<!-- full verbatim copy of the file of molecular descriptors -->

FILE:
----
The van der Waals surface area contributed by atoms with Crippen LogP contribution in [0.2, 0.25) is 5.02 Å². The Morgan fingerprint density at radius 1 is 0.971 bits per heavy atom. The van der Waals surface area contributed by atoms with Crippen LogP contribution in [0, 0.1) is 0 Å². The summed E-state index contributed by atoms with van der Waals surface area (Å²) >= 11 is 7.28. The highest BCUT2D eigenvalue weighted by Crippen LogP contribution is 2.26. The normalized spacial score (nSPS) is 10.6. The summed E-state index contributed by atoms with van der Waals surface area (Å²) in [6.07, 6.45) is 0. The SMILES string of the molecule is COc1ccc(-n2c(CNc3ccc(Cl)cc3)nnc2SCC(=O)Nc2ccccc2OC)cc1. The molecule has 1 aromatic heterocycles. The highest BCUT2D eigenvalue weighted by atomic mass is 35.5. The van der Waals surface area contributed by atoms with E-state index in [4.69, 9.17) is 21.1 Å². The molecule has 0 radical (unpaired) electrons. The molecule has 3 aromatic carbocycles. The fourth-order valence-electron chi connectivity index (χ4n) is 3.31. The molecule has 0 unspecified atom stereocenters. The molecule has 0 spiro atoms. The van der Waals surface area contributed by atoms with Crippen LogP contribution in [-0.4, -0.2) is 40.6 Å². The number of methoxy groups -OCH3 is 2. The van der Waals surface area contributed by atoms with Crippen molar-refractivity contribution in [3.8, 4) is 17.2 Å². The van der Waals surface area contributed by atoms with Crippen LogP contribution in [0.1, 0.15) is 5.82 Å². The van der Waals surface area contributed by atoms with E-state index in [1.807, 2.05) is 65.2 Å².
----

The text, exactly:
The van der Waals surface area contributed by atoms with Crippen LogP contribution in [0.2, 0.25) is 5.02 Å². The Morgan fingerprint density at radius 1 is 0.971 bits per heavy atom. The van der Waals surface area contributed by atoms with Crippen LogP contribution in [0, 0.1) is 0 Å². The summed E-state index contributed by atoms with van der Waals surface area (Å²) >= 11 is 7.28. The highest BCUT2D eigenvalue weighted by Crippen LogP contribution is 2.26. The normalized spacial score (nSPS) is 10.6. The summed E-state index contributed by atoms with van der Waals surface area (Å²) in [6.07, 6.45) is 0. The SMILES string of the molecule is COc1ccc(-n2c(CNc3ccc(Cl)cc3)nnc2SCC(=O)Nc2ccccc2OC)cc1. The molecule has 1 aromatic heterocycles. The highest BCUT2D eigenvalue weighted by atomic mass is 35.5. The van der Waals surface area contributed by atoms with E-state index in [4.69, 9.17) is 21.1 Å². The molecule has 0 radical (unpaired) electrons. The molecule has 3 aromatic carbocycles. The fourth-order valence-electron chi connectivity index (χ4n) is 3.31. The molecule has 0 unspecified atom stereocenters. The molecule has 0 spiro atoms. The van der Waals surface area contributed by atoms with Crippen LogP contribution in [-0.4, -0.2) is 40.6 Å². The number of methoxy groups -OCH3 is 2. The van der Waals surface area contributed by atoms with Crippen molar-refractivity contribution in [3.8, 4) is 17.2 Å². The van der Waals surface area contributed by atoms with Crippen LogP contribution in [0.1, 0.15) is 5.82 Å². The van der Waals surface area contributed by atoms with E-state index in [1.807, 2.05) is 65.2 Å².